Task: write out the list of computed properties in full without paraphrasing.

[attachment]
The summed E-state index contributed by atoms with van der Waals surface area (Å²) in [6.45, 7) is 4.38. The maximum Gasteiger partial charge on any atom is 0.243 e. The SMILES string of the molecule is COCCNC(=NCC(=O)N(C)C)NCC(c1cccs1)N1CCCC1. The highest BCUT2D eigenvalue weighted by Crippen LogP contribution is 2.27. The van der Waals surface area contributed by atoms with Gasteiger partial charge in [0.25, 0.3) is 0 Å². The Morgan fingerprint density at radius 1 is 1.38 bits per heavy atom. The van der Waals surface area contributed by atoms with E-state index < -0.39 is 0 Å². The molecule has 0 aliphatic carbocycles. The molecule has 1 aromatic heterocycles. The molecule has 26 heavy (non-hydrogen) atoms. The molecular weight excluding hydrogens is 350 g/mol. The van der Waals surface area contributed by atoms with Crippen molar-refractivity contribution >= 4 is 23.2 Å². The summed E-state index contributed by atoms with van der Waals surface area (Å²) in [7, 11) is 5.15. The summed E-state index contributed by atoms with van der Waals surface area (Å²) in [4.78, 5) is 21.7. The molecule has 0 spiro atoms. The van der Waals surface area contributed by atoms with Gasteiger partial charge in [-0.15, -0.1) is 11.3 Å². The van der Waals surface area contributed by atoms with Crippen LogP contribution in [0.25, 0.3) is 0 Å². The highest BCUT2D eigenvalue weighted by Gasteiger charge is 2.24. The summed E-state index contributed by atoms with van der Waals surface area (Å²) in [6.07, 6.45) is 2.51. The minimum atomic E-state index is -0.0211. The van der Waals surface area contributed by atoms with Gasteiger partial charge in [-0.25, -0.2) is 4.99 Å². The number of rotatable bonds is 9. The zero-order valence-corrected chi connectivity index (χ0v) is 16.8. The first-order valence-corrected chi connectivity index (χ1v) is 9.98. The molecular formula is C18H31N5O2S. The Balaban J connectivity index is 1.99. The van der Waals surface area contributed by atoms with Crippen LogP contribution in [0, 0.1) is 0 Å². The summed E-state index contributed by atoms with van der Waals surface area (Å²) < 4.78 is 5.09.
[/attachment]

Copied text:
The summed E-state index contributed by atoms with van der Waals surface area (Å²) in [6.45, 7) is 4.38. The maximum Gasteiger partial charge on any atom is 0.243 e. The SMILES string of the molecule is COCCNC(=NCC(=O)N(C)C)NCC(c1cccs1)N1CCCC1. The highest BCUT2D eigenvalue weighted by Crippen LogP contribution is 2.27. The van der Waals surface area contributed by atoms with Gasteiger partial charge in [0.25, 0.3) is 0 Å². The Morgan fingerprint density at radius 1 is 1.38 bits per heavy atom. The van der Waals surface area contributed by atoms with E-state index < -0.39 is 0 Å². The molecule has 0 aliphatic carbocycles. The molecule has 1 aromatic heterocycles. The molecule has 26 heavy (non-hydrogen) atoms. The molecular weight excluding hydrogens is 350 g/mol. The van der Waals surface area contributed by atoms with Crippen molar-refractivity contribution >= 4 is 23.2 Å². The summed E-state index contributed by atoms with van der Waals surface area (Å²) in [7, 11) is 5.15. The summed E-state index contributed by atoms with van der Waals surface area (Å²) in [4.78, 5) is 21.7. The molecule has 0 spiro atoms. The van der Waals surface area contributed by atoms with Gasteiger partial charge in [-0.15, -0.1) is 11.3 Å². The van der Waals surface area contributed by atoms with Crippen LogP contribution in [0.25, 0.3) is 0 Å². The highest BCUT2D eigenvalue weighted by Gasteiger charge is 2.24. The summed E-state index contributed by atoms with van der Waals surface area (Å²) in [6.07, 6.45) is 2.51. The minimum atomic E-state index is -0.0211. The van der Waals surface area contributed by atoms with Gasteiger partial charge in [-0.25, -0.2) is 4.99 Å². The number of rotatable bonds is 9. The zero-order valence-corrected chi connectivity index (χ0v) is 16.8. The first-order valence-corrected chi connectivity index (χ1v) is 9.98. The molecular formula is C18H31N5O2S. The Balaban J connectivity index is 1.99. The van der Waals surface area contributed by atoms with Crippen LogP contribution in [0, 0.1) is 0 Å². The summed E-state index contributed by atoms with van der Waals surface area (Å²) < 4.78 is 5.09.